In August, state officials, including Gregoire, and local ones, including Nickels, were pretty feisty about their differences. The governor urged a $3.4 billion aboveground rebuild of the viaduct, while the mayor insisted on a $4.4 billion tunnel along the waterfront. Now the two are talking, and MacDonald says future meetings are planned. He emphasizes that while the tunnel has been designated as the preferred alternative, the state has not made a commitment to that more expensive option. Marty Brown, Gregoire's legislative director, says the governor is not planning to give the mayor a firm deadline on a tunnel decision anytime soon. He says the governor hasn't even had a formal presentation as to how the city would finance the $4.4 billion cost of a tunnel. Currently, the federal, state, and local governments have pledged around $2.6 billion to replace the viaduct. The project can be trimmed back significantly, but regional voters would still need to approve around $1 billion for viaduct funding. Deputy Mayor Tim Ceis says that if state officials do not agree to a 2006 Seattle-area ballot measure, it will hold up the decision on how to replace the viaduct. "If we are held past 2006, that pushes off our deadline on the Alaskan Way Viaduct," Ceis says.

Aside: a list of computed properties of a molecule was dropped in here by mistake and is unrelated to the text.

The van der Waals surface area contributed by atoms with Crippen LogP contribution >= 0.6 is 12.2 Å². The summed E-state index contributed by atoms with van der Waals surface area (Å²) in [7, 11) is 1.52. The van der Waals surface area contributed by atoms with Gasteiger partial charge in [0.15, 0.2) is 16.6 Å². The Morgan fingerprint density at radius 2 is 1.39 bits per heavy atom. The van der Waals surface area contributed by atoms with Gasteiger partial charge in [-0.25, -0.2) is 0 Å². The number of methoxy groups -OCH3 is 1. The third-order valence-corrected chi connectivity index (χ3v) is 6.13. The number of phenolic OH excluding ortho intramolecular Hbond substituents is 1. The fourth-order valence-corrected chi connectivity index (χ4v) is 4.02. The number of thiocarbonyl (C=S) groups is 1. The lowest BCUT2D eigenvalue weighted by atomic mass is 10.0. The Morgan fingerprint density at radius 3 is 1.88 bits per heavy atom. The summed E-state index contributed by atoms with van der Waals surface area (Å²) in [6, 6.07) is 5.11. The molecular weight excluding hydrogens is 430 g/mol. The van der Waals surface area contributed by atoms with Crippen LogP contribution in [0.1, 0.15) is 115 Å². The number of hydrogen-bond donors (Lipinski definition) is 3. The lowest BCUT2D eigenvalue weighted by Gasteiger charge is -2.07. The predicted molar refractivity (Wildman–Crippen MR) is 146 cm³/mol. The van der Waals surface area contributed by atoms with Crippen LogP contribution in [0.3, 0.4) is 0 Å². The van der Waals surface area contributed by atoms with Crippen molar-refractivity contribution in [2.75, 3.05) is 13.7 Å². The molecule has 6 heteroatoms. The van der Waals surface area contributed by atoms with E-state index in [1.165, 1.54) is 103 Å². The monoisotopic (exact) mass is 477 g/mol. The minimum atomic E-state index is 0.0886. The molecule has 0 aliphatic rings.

Murray, the House transportation chair, counters that work can begin on a viaduct replacement "regardless of whether a decision has been made on a tunnel or a ballot measure. "We can do a lot before we decide on an elevated structure or a tunnel."